Zoogenesis: Thinking Encounter with Animals offers radical new possibilities for encountering and thinking with other animals, and thus for the politics of animal liberation. Examining the machinations of power that legitimize the killing of nonhuman animals, Zoogenesis shows too how thoroughly entangled they are with the ‘noncriminal’ putting to death of human animals. Such legitimation consists in a theatrics of displacement that transforms singular, nonsubstitutable living beings into mute, subjugated bodies that may be slaughtered but never murdered. Nothing less than the economy of genocide, Iveson thereafter explores the possibility of interventions that function in the opposite direction to this ‘animalizing’ displacement – interventions that potentially make it unthinkable that living beings can be ‘legitimately’ slaughtered. Along the way, Zoogenesis tracks just such ‘animal encounters’ across various disciplinary boundaries – stumbling across their traces in a short story by Franz Kafka, in the bathroom of Jacques Derrida, in a politically galvanising slogan, in the deaths of centipedes both actual and fictional, in the newfound plasticity of the gene, and in the sharing of an inhuman knowledge that saves novelist William S. Burroughs from a life of deadly ignorance. Such encounters, argues Iveson, are zoo-genetic, with zoogenesis naming the emergenceof a new living being that interrupts habitual instrumentalisation and exploitation. With this creative event, a new conception of the political emerges which, as the necessary supplement of an ethical demand, offers potentially radical new ways of being with other animals.
In praise of Zoogenesis
“Encounters between human living, and other living entities, and between fictive and imaginary, Aristotelian and Cartesian animals are here staged with respect to competing notions of life and value, of writing and of literature. The discussion is focused through the antinomies that the human is/is not animal and that the flesh is/is not living, leading into an encounter with Stiegler’s notion of capitalism as pharmacology: the processes of drugging, dismantling and reconstituting human animality. Richard Iveson reads a variety of sources with insight and discrimination, contributing highly effectively to this recently emergent and rapidly expanding new life form: zoogenesis.”Joanna Hodge, Professor of Philosophy, Manchester Metropolitan University, UK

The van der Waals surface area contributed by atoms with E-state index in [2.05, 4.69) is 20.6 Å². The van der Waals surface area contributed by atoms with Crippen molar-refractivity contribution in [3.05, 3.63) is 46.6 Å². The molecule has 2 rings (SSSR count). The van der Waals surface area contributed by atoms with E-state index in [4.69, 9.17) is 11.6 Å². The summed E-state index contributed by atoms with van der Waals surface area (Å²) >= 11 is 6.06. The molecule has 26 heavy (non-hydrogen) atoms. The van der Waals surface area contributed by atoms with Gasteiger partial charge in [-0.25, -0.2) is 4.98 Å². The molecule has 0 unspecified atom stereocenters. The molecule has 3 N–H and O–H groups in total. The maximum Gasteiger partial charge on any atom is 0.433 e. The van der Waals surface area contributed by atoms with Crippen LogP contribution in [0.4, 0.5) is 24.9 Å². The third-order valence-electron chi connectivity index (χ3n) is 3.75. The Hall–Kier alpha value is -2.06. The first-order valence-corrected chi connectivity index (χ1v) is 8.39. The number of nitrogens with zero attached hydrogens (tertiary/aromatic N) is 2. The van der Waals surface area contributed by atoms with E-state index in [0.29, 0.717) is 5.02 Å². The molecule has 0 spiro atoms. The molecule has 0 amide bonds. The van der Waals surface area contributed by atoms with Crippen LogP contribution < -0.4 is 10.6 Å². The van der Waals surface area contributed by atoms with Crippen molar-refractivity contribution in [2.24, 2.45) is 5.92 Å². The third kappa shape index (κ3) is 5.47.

“The ‘Animal Turn’ in philosophy and the humanities is now itself in need of proper theorisation. It is not simply that this relatively newfound object for philosophy must lead to a reformed understanding of the animal but also, at least potentially, our image of what counts as human and even as thought as well. Yet the question remains as to whether the Animal Turn in Theory really has gone beyond the usual abuses of the animal associated with so much previous philosophy – whether the animal still only appears as a proxy of one or other human philosopheme (‘différance’, ‘becoming’, ‘bare life’, even ‘posthumanism’). In what must be one of the most thorough and exhaustive treatments of philosophy’s recent encounters with animality, Richard Iveson here gives us the means to evaluate where the animal-human dyad has been most successful (and dangerous) when staging an ‘ethics of the unrecognisable other’. With both impressive scope and penetrating critique, it allows us to think through a comprehensive rearticulation of ‘the human’ in a radically subversive manner.”
John Ó Maoilearca is Professor of Film Studies at Kingston University, London, and the author of Postural Mutations: Laruelle and Nonhuman Philosophy (Minnesota Press, 2015)